Students who struggle with remembering hand positions
Found in: Playing-Based Methodology
Gabrielle K., Iowa
Some of my students struggle with hand positions (remembering where to put their hands) and others have no problem with it. I’m usually pretty good at self-diagnosis but not this time. What is this?
Joy O., Alabama
For many of my students, the ones who practice consistently have less trouble with where to put their hands to start a piece. The ones who let two or three days go between practice days are also the ones who don’t remember where to put their hands. This may or may not be the case for your students who are having trouble. As you do playlist review, include the starting position as part of the review.
Leeanne I., Australia
Most of my students struggle with this too. It’s about developing a strategy to remember where to put your hands. E.g. for Chester Chills Out, I use ‘Chester has a deep voice, so we play our hands lower on the piano’. I also remind students that it’s the most important part of the song, knowing where to start.
Kerry V., Australia
I’ve seen a few possible reasons.
1. As mentioned, not practicing enough.
2. They are not using the video well enough to ‘see’ what they need to see.
3. Some people really do have peripheral issues. There are millions of black and white keys. I’ll just need to find that C key! and then they get so used to the ‘sound’ that they can feel it is the right place.
4. They may be sitting more over to one side of the keyboard rather than in the center of the keyboard, so seating position may need to be reviewed.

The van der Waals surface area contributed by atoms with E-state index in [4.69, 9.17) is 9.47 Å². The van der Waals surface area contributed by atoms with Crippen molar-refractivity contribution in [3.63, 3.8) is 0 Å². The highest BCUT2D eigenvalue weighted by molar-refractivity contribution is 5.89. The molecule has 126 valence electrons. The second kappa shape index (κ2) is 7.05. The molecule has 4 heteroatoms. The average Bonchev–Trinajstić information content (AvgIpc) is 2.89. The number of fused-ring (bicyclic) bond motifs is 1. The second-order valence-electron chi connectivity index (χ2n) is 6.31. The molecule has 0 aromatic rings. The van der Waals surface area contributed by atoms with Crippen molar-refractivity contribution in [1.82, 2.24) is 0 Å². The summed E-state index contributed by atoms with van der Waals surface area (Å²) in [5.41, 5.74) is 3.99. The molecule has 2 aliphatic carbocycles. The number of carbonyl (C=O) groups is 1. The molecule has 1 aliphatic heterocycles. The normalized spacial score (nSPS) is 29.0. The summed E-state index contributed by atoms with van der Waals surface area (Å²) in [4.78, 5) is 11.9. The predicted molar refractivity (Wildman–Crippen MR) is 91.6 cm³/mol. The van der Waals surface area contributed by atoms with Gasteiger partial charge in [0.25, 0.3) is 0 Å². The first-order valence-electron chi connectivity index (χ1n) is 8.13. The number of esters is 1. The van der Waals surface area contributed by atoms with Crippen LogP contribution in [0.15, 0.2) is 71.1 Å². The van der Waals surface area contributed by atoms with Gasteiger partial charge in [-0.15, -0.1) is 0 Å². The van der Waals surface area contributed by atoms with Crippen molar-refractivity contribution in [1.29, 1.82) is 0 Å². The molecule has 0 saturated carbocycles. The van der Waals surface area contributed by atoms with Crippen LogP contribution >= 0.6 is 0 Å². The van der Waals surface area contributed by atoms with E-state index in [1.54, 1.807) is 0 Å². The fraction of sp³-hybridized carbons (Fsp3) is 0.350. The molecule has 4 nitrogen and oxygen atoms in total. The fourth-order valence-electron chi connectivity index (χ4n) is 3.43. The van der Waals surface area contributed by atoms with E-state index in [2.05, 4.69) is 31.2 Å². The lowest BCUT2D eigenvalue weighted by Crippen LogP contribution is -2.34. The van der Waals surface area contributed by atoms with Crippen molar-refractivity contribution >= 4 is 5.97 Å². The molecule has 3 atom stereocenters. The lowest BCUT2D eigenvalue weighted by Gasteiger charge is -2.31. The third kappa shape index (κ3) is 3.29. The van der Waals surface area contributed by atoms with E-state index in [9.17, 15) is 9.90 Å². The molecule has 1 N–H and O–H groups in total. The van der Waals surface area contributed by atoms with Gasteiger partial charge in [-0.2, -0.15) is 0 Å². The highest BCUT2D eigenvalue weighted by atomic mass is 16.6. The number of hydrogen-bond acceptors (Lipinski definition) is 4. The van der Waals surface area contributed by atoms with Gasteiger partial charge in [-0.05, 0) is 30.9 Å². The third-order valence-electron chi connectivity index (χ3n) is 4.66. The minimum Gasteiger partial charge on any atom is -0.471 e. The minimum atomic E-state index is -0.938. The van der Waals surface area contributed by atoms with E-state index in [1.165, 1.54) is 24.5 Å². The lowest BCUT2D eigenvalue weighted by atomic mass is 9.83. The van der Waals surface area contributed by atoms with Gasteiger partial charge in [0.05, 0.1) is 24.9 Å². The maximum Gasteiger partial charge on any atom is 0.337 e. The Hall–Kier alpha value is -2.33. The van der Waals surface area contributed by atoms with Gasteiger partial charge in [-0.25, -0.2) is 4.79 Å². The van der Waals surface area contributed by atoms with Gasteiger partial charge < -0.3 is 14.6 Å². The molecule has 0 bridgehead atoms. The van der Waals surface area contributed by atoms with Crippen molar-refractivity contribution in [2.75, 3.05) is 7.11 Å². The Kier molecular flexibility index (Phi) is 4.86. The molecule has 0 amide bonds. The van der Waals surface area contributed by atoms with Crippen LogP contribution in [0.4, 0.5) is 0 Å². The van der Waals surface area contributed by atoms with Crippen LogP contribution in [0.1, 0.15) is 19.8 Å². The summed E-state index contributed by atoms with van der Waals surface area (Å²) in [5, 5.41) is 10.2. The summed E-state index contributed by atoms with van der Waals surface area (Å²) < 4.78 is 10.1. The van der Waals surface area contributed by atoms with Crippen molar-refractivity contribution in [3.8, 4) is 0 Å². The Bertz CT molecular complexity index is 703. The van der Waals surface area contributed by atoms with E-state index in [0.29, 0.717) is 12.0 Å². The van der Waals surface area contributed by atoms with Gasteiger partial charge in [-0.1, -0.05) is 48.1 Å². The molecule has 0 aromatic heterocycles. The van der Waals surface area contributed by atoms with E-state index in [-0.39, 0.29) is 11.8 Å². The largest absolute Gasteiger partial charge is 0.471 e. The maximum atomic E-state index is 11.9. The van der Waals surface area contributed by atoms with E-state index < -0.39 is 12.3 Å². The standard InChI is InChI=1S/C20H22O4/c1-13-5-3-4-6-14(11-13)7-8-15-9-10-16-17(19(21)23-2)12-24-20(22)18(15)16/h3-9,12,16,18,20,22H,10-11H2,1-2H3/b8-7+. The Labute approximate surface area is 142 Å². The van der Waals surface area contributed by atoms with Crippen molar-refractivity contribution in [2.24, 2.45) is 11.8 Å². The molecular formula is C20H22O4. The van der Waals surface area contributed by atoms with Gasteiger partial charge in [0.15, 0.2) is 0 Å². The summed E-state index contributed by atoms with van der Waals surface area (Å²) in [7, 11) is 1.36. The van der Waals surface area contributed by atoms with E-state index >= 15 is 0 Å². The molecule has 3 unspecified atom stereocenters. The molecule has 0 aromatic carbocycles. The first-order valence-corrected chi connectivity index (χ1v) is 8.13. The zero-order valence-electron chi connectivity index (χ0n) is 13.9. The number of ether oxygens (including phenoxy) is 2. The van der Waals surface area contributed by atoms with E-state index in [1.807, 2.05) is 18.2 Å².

5. Adults more so with this is their ‘stories’ of it being too hard or they can’t do it, they are dumb, whatever, so this plays a huge part in their wanting to, versus their ability to play and learn something new. A myriad of stories to finally get to the learning. That is a tough space to be in. So then they’ll create a new story that they can’t find the place.
Joan H., Canada
I aim to have students name the hand position, when they are playing something (not always, but especially if I sense it’s not strong). Whether learning it or reviewing it, the power of voicing and saying it out loud! And I encourage them to do that at home. Also, when we record all our songs at the end of a Foundation, before they start I have them just go through the hand position of each one (without playing anything) just to give them confidence that they know where they are going when they play through all the songs one after the other.
Laurie Richards, Nebraska
It’s always good to enlist the students in coming up with ideas. For example, for Night Storm, a student once said “I just thinkg ‘middle of the night’ and then I remember finger 3 goes on C instead of finger 1”.
In general, I look for clues in the name of the song for starting position so there is a connection. Fur E-lise (emphasis on the E) starts on E. Also, some don’t think to look at the Reference Book for position clues or memory joggers once they know the song.
Rochelle G., California
If students practice at home on a keyboard with less than 88 keys, it can throw them off when they play a regular piano.